During the late 1990s and early 2000s large-scale gene sequencing projects led to a wealth of newly identified human gene sequences, and a flood of patent applications attempting to lay claim to them. With so many laboratories cranking out newly discovered gene sequences every day there was huge pressure to file patent applications early, in many cases before the biological role of the gene or gene product had been assessed experimentally. In an attempt to satisfy the utility requirement, which essentially requires a patent applicant to disclose a practical use of a genetic sequence that is specific, substantial and credible, patent applicants resorted to the disclosure of “prophetic utilities.” Often times these predictions were based on sequence similarity (i.e., homology) between the sequence of the newly discovered gene product and a protein or family of proteins of known function, or identification of tissue or disease state-specific expression of the gene. In many cases this limited information was supplemented by providing essentially a laundry list of potential uses of the gene, typically involving use of the gene or genes product as a drug or diagnostic, or in the development of a drug or diagnostic. The hope was that at least one of the proposed uses would actually pan out, and the patent applicant would be able to point to the disclosure of the utility in the patent application as evidence that the utility was disclosed at the time of filing.
Although many of these applications resulted in the issuance of patents directed to the gene, the protein product of the gene, antibodies specific for the protein product, etc., it is not at all clear whether these patents would withstand a determined validity challenge during litigation. I am not aware of any case where one of these patents has actually been successfully asserted in court, either in the US or abroad. In my recent survey of human gene patent litigation in the US (“Trend in Human Gene Patent Litigation,” Science, 322:198-99 (2008)), I identified only one lawsuit in which a genomic-based patent was asserted. The lawsuit was filed by Incyte (a leading genomics company during the peak of the gene patenting frenzy, and one of the leading holders of human gene patents) against Invitrogen. Incyte appears to have filed the lawsuit in retaliation for a patent lawsuit that Invitrogen had previously filed against Incyte. Incyte and Invitrogen settled prior to any substantive briefing by the parties, so there is no indication from this lawsuit as to how Incyte's gene patents would have fared against a validity challenge.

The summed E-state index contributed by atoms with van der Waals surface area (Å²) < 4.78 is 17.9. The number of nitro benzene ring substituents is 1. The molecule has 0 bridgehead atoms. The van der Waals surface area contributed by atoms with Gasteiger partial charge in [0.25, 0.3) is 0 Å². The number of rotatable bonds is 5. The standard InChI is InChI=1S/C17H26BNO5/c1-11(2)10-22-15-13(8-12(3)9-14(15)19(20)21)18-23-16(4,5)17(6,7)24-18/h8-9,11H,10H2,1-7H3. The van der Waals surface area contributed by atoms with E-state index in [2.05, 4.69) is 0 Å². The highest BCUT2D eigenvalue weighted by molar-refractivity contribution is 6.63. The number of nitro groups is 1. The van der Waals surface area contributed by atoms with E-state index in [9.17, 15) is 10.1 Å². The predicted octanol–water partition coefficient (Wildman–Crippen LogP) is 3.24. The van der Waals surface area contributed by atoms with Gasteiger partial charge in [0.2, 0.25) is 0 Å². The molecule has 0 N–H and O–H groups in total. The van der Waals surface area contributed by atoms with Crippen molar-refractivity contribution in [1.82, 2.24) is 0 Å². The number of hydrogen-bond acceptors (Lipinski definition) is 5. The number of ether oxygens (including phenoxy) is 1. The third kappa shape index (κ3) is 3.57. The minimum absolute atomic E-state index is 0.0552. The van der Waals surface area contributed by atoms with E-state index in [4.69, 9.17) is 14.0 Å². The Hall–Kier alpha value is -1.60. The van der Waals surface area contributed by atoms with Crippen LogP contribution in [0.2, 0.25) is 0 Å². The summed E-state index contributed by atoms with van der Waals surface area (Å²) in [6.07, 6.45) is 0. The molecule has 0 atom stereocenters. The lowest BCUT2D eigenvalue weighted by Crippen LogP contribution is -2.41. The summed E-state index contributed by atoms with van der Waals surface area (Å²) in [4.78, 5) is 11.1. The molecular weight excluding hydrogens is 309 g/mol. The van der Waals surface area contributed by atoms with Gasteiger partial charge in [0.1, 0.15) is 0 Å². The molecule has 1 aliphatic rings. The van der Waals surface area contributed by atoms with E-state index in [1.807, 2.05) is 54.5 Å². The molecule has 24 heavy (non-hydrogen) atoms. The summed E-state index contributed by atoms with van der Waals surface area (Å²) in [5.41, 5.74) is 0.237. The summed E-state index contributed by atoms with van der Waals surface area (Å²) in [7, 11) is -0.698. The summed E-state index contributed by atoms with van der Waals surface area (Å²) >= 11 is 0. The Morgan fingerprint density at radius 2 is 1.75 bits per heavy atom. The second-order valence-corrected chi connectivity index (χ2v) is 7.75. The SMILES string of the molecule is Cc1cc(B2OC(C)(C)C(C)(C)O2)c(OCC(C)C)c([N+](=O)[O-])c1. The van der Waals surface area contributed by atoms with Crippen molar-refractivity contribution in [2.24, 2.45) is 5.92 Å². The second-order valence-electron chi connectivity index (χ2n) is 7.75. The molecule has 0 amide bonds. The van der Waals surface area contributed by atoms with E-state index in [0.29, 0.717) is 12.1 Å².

Other major genomic companies that patented many genes based on prophetic assertions of utility, such as Human Genome Sciences, Lexicon Genetics and Millenium Pharmaceuticals, have apparently never asserted any of these patents in court. Many of these turn-of-the- century genomic companies have in recent years sought to reposition themselves as pharmaceutical companies, as the genomic-based business models have lost much of their appeal. They have also chosen not to pay maintenance fees on many of these patents, allowing them to enter the public domain. New patent filings on genes have also reportedly dropped off in recent years (see cite in my Science article).